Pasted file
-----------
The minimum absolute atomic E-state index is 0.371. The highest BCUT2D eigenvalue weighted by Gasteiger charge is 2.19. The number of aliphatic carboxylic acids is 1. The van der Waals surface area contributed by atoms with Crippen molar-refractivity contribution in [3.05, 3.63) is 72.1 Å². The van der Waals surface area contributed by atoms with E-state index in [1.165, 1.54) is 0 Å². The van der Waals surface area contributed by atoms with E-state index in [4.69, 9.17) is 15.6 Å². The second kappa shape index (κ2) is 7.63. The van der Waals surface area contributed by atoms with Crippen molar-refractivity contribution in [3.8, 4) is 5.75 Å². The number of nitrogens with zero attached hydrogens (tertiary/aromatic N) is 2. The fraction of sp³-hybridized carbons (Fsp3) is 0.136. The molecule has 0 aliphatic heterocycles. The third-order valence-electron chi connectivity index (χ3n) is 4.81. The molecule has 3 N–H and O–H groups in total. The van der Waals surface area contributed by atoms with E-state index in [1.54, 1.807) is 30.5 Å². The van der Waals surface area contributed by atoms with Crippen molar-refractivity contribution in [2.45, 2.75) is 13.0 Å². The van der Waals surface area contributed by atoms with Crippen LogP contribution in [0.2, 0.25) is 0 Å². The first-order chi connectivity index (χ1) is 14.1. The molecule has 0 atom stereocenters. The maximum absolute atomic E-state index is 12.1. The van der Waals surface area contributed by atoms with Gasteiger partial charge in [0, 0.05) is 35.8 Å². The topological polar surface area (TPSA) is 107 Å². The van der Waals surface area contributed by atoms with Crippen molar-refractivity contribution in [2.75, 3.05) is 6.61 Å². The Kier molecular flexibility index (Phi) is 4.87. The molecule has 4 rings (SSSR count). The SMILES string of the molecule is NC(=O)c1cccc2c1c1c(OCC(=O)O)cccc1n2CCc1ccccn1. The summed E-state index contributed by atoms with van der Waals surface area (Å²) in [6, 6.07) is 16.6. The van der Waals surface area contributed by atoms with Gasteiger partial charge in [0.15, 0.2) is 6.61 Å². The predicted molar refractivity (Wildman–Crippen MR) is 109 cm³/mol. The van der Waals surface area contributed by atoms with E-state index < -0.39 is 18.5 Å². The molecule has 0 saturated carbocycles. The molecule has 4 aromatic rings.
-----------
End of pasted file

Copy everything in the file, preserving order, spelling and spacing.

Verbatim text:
The minimum absolute atomic E-state index is 0.371. The highest BCUT2D eigenvalue weighted by Gasteiger charge is 2.19. The number of aliphatic carboxylic acids is 1. The van der Waals surface area contributed by atoms with Crippen molar-refractivity contribution in [3.05, 3.63) is 72.1 Å². The van der Waals surface area contributed by atoms with E-state index in [1.165, 1.54) is 0 Å². The van der Waals surface area contributed by atoms with E-state index in [4.69, 9.17) is 15.6 Å². The second kappa shape index (κ2) is 7.63. The van der Waals surface area contributed by atoms with Crippen molar-refractivity contribution in [3.8, 4) is 5.75 Å². The number of nitrogens with zero attached hydrogens (tertiary/aromatic N) is 2. The fraction of sp³-hybridized carbons (Fsp3) is 0.136. The molecule has 0 aliphatic heterocycles. The third-order valence-electron chi connectivity index (χ3n) is 4.81. The molecule has 3 N–H and O–H groups in total. The van der Waals surface area contributed by atoms with E-state index in [1.54, 1.807) is 30.5 Å². The van der Waals surface area contributed by atoms with Crippen molar-refractivity contribution in [2.45, 2.75) is 13.0 Å². The van der Waals surface area contributed by atoms with Crippen LogP contribution in [0.2, 0.25) is 0 Å². The first-order chi connectivity index (χ1) is 14.1. The molecule has 0 atom stereocenters. The maximum absolute atomic E-state index is 12.1. The van der Waals surface area contributed by atoms with Gasteiger partial charge in [0, 0.05) is 35.8 Å². The topological polar surface area (TPSA) is 107 Å². The van der Waals surface area contributed by atoms with Crippen molar-refractivity contribution in [2.75, 3.05) is 6.61 Å². The Kier molecular flexibility index (Phi) is 4.87. The molecule has 4 rings (SSSR count). The SMILES string of the molecule is NC(=O)c1cccc2c1c1c(OCC(=O)O)cccc1n2CCc1ccccn1. The summed E-state index contributed by atoms with van der Waals surface area (Å²) in [6, 6.07) is 16.6. The van der Waals surface area contributed by atoms with Gasteiger partial charge in [0.15, 0.2) is 6.61 Å². The predicted molar refractivity (Wildman–Crippen MR) is 109 cm³/mol. The van der Waals surface area contributed by atoms with E-state index < -0.39 is 18.5 Å². The molecule has 0 saturated carbocycles. The molecule has 4 aromatic rings.